Timing shits instead of forcing them
A selfie being taken a decade ago
“Yeah, no …”
“Robot” suggests the possibility of fraternization
Slam City Skates in Covent Garden
Cat proximity awareness
Indian sign cautions against selfie sticks
My comment on the Six Nations so far
UPS drones and drone vans
And Africa’s rivers don’t help
Softening the brutalities of brutalism with colour
YPTD
Scum?
Rod Green on Boys and Men at the time of Magna Carta
What does Thames “RIB” Experience mean?
Ghost Bus
They’re back!
When welfare means lavatories
English is weird
White vans are becoming very informative
Pochards and Ibises
Toegangsbeveiligingsproducten
Drivel
Cat and cubs
The fixed quantity of laughter non-fallacy
Hemingway
A busy day and a collection of Big Things
Wainwright on facadism
Bike fishing in Amsterdam
With GD2 in Richmond Park (3): Scary names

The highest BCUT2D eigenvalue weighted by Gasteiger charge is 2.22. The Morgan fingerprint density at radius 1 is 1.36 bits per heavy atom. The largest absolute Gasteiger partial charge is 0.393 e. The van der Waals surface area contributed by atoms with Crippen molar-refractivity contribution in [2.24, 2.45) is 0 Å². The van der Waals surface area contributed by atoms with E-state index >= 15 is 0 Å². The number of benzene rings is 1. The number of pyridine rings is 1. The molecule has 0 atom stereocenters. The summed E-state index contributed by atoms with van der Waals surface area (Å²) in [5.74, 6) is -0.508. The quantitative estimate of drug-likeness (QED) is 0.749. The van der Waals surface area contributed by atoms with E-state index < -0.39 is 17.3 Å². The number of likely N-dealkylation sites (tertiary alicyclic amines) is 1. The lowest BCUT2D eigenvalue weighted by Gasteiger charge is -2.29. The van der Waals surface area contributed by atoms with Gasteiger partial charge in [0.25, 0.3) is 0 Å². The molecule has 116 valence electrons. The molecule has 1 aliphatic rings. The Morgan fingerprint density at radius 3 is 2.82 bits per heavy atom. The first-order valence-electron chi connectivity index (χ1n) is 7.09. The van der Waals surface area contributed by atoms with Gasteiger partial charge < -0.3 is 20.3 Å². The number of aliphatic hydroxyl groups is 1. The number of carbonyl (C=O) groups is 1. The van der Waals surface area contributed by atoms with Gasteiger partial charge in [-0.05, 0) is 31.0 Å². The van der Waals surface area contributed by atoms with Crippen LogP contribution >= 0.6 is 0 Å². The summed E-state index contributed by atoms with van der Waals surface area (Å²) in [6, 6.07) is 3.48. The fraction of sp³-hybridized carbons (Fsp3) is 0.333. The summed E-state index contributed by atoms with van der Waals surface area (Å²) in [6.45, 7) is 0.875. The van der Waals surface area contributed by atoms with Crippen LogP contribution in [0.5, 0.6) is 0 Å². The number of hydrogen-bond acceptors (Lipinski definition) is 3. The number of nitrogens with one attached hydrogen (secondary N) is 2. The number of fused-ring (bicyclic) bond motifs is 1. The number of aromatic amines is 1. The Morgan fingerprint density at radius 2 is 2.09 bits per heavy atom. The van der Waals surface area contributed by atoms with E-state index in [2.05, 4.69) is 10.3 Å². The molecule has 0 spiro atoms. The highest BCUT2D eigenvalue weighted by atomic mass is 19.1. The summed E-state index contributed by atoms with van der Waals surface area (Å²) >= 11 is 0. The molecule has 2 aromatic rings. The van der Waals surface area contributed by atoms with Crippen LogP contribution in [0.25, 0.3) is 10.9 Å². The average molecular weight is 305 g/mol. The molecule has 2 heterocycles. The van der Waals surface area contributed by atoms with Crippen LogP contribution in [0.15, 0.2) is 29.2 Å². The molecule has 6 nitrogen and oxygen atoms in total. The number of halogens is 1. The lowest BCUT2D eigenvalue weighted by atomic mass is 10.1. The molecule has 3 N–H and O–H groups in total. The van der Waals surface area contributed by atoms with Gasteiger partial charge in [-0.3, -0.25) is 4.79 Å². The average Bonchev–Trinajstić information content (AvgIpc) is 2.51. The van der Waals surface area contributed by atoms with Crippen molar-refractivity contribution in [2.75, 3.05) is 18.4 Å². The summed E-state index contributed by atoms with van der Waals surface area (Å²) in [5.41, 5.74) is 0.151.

Borats!
ShiRtstream drycleaners and a party recollection
For CAR’S read CARS
Christmas is coming and you’d better watch out
Milo Yiannopoulos
Bell end?
Architecture as modified cliché
Van Morrison
Memo to self about not letting blog postings get out of hand inside my head …
Now I know what a Mews is
Londres
Trois Citroens (et deux chevaux)
Where punctuation might have helped
Credit where credit is due (in France)
A man taking a Selfie before it was A Thing (and me taking a picture of him)
Out and about with GD1 (3): Baritone borrows my charger
Paul Johnson on Mozart and Da Ponte
OK
Another quota sign
Magic clarified
BMdotcom abusive comment of the day
Photoing the old London model
Anthrozoology
BMdotcom What if? of the day
BMdotcom (mathematical (and sporting)) quote of the day
Database blues
Early tries by my guys